|Shortstop / Third baseman / Manager|
|Born: September 4, 1887|
|Died: September 28, 1959 (aged 72)|
|September 8, 1910, for the St. Louis Browns|
|Last MLB appearance|
|May 15, 1915, for the Chicago Cubs|
|Runs batted in||47|
|Career highlights and awards|
John Michael "Red" Corriden (September 4, 1887 – September 28, 1959) was a player, coach, manager and scout in American Major League Baseball. A shortstop and third baseman in his playing days, Corriden appeared in 223 big league games with the St. Louis Browns (1910), Detroit Tigers (1912) and Chicago Cubs (1913–15), batting .205 with 131 hits. He was born in Logansport, Indiana.
He had an important role in the 1910 Chalmers Award batting title controversy. When playing third base, he was ordered by catcher Jack O'Connor to play back, giving Nap Lajoie a good chance to beat out bunts for hits that could help win the award for Lajoie instead of the widely hated Ty Cobb, who had been leading in the batting average race prior to the last-day's doubleheader, .385 to .376.
After his playing career ended, Corriden coached and managed in the minor leagues during the 1920s. In 1932 he was named a coach with the Cubs. As a Major League coach for the next 17 years, Corriden would assist managers such as Rogers Hornsby, Charlie Grimm, Gabby Hartnett, Leo Durocher and Bucky Harris with the Cubs (1932–40), Brooklyn Dodgers (1941–46) and New York Yankees (1947–48) — working for five pennant-winning teams and one World Series champion.
The Yankees' "raiding" of Corriden and Chuck Dressen from the coaching staff of Durocher's Dodgers was one of the factors in the public feud between Durocher and Yankee president Larry MacPhail that spilled into print in early 1947. When a newspaper column under Durocher's name accused MacPhail of allowing known gamblers to use his box seats at spring training games in Havana, Cuba, Commissioner of Baseball Happy Chandler initiated an investigation that resulted in Durocher's suspension for the entire 1947 campaign.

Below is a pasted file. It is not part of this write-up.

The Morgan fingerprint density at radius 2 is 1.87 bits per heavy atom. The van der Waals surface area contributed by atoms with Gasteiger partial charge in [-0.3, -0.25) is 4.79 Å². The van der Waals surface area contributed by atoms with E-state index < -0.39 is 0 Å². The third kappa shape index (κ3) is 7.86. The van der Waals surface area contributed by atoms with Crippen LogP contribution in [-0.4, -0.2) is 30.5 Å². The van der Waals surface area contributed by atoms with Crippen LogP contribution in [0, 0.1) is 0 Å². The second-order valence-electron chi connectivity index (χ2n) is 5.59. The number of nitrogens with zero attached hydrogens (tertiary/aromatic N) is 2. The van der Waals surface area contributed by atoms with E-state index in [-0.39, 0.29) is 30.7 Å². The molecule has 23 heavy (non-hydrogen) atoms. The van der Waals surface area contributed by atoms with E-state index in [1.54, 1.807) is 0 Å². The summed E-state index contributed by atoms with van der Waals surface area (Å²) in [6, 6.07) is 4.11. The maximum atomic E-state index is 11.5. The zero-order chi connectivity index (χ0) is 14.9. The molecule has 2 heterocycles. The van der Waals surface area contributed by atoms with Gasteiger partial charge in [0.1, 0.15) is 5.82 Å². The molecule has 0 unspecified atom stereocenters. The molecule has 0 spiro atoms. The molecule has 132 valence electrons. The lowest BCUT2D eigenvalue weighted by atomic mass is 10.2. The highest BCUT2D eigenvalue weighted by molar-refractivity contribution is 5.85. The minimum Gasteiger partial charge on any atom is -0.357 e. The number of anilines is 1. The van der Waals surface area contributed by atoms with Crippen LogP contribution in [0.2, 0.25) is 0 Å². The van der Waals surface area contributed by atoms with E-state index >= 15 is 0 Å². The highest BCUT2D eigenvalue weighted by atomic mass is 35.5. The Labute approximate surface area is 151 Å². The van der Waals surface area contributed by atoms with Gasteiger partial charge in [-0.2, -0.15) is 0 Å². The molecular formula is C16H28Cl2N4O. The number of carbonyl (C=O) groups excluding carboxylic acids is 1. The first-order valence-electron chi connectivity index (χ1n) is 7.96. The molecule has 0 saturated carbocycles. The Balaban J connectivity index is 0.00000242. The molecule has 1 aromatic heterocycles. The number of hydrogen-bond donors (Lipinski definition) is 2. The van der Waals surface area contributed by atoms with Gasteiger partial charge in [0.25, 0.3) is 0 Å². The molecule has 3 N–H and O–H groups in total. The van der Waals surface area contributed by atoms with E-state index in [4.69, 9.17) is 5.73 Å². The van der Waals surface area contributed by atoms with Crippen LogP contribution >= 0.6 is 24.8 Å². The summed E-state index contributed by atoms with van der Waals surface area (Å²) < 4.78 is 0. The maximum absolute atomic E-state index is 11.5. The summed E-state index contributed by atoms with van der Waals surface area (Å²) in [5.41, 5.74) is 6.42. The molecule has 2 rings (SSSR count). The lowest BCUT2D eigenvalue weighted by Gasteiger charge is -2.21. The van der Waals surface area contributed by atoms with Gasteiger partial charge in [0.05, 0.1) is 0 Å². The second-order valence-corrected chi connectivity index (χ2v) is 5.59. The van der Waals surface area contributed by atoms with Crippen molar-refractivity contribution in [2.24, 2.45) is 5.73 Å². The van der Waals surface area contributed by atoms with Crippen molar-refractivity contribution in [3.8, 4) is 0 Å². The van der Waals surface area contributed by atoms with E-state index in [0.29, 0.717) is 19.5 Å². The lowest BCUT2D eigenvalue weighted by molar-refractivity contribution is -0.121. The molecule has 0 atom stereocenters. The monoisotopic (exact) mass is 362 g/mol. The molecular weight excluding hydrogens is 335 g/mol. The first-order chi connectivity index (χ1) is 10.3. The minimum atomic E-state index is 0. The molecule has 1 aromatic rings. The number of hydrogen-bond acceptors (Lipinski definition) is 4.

Corriden left the Yankees after the 1948 season. He began 1950 in the familiar role of coach for the Chicago White Sox when his only MLB managing chance occurred. On May 26, 1950, with the Sox only 8–22 and last in the American League, skipper Jack Onslow was dismissed and Corriden, 62 years old at the time, finished out the season. Under Corriden, the White Sox won only 52 of 124 games, but climbed two places, finishing sixth. He returned to the Dodgers in 1951, as a scout. His son, John M. Jr., an outfielder in professional baseball, had a brief big-league trial as a pinch runner with Brooklyn in 1946.
|Games||Won||Lost||Win %||Finish||Won||Lost||Win %||Result|
|CWS||1950||124||52||72||.419||6th in AL||–||–||–||–|
Red Corriden died in Indianapolis, Indiana, at 72 from a heart attack suffered while watching the 1959 National League tie-breaker series between the Milwaukee Braves and the Dodgers on television.